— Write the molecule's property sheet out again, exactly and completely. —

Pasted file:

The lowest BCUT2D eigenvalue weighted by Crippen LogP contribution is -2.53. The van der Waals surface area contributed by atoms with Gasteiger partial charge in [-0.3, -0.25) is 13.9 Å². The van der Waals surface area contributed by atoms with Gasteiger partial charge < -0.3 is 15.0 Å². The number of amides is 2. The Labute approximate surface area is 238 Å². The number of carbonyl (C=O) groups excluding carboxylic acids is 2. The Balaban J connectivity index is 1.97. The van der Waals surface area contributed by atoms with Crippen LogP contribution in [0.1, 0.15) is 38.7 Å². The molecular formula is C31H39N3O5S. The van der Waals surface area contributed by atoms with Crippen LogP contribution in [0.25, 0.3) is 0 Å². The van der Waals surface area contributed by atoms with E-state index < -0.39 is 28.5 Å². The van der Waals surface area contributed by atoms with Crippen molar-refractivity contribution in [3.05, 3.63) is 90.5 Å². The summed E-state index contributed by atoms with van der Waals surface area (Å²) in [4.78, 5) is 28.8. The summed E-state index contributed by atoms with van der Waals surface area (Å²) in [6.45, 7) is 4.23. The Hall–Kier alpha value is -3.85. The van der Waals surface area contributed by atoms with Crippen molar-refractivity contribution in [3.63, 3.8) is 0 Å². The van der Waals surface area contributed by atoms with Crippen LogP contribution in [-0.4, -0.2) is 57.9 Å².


The lowest BCUT2D eigenvalue weighted by Crippen LogP contribution is -2.53. The van der Waals surface area contributed by atoms with Gasteiger partial charge in [-0.3, -0.25) is 13.9 Å². The van der Waals surface area contributed by atoms with Gasteiger partial charge < -0.3 is 15.0 Å². The number of amides is 2. The Labute approximate surface area is 238 Å². The number of carbonyl (C=O) groups excluding carboxylic acids is 2. The Balaban J connectivity index is 1.97. The van der Waals surface area contributed by atoms with Crippen LogP contribution in [0.1, 0.15) is 38.7 Å². The molecular formula is C31H39N3O5S. The van der Waals surface area contributed by atoms with Crippen LogP contribution in [0.25, 0.3) is 0 Å². The van der Waals surface area contributed by atoms with E-state index < -0.39 is 28.5 Å². The van der Waals surface area contributed by atoms with Crippen molar-refractivity contribution in [3.05, 3.63) is 90.5 Å². The summed E-state index contributed by atoms with van der Waals surface area (Å²) in [4.78, 5) is 28.8. The summed E-state index contributed by atoms with van der Waals surface area (Å²) in [6.45, 7) is 4.23. The Hall–Kier alpha value is -3.85. The van der Waals surface area contributed by atoms with Crippen molar-refractivity contribution in [3.63, 3.8) is 0 Å². The van der Waals surface area contributed by atoms with Crippen LogP contribution in [-0.4, -0.2) is 57.9 Å².